Five Books of Hope to Read Right Now

The best books when sheltering during the pandemic

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With the world turned upside down, what we need is a lot more sheltering and a lot more hope. More of us are taking the time to read during the stay at home orders around the world, and there are some of us who have turned to books literarily linked to the current pandemic—The Plague by Albert Camus, The Andromeda Strain by Michael Crichton, Blindness by Jose Saramago. Still, others are turning away from such reads. Why read a book that feeds on anxiety? Instead, search for something filled with goodness and hope.

Here are five gems to light up your spirits and soothe your soul during the pandemic.

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The Tao of Pooh

Author Benjamin Hoff uses Winnie-the-Pooh stories to explain Taoism to Westerners. The book was written while Hoff was a tree trimmer in the Japanese Garden in Washington Park, Portland. The book’s beauty is in its simplicity, and its goal to bring contentment to the reader, wherever they are in life. The Tao of Pooh is a true gem of philosophical thinking.

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A Man Called Ove

The book’s main character is 59 years old and a serious curmudgeon. But this novel—originally a bestseller in Sweden—moves along to eventually reveal that Ove, deep down, is a man with a big, beautiful heart, one he soon enough learns to share. The story unfolds like a fable, honestly and forthrightly with laughter, poignancy, and heartwarming appeal.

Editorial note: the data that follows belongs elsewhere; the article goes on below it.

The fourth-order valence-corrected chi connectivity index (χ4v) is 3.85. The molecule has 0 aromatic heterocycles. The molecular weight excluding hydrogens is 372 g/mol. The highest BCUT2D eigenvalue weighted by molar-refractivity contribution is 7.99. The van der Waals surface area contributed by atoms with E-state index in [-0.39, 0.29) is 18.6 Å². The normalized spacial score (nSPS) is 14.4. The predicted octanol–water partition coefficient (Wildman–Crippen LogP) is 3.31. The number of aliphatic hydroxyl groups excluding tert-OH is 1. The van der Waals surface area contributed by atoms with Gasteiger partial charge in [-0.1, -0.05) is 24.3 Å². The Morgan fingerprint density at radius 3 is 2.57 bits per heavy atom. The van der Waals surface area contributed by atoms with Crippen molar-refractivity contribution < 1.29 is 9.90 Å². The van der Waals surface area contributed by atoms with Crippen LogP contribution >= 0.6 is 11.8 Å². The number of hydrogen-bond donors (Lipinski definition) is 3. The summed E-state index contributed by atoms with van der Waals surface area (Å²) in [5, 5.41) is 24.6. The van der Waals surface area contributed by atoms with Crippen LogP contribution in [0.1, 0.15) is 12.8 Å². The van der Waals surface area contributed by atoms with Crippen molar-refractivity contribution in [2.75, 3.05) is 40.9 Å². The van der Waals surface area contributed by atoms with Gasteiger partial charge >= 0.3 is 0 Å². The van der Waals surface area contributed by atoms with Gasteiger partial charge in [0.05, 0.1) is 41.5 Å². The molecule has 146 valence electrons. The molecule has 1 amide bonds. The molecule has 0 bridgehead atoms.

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Letters of Note

Shaun Usher is the editor of this unique collection of the world’s most entertaining, inspiring, and unusual letters. They are as varied as the people who wrote them—Queen Elizabeth II’s recipe for scones sent to President Eisenhower; Iggy Pop’s beautiful letter of advice to a troubled young fan, and letters of hope and inspiration from John F. Kennedy, Amelia Earhart, and Charles Dickens.

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Nine Horses

Billy Collins may be the most accessible poet writing today. But this does not mean his poetry is simplistic or lacks weight. He writes quiet meditations focused on everyday life, all with a delicate touch that moves between the direct and the mysterious. His words can make you cry and smile at the same time.

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Oh, the Places You’ll Go

No one can read Dr. Seuss without being joyously altered. In this classic, he takes the reader on an eye-opening trip, one meant for children . . . or maybe not. Seuss always plays with the generational “in between.” Either way, the book is a wondrous and wacky journey that reminds us all that it is not about where we are going, but how we get there; and not about running away from adversity, but how we prevail. And, of course, with many of us sheltering these days, don’t you want to go somewhere magical?

Reading the right books at the right time can change an entire point of view. This may be the right time for opening up a book and changing yours.

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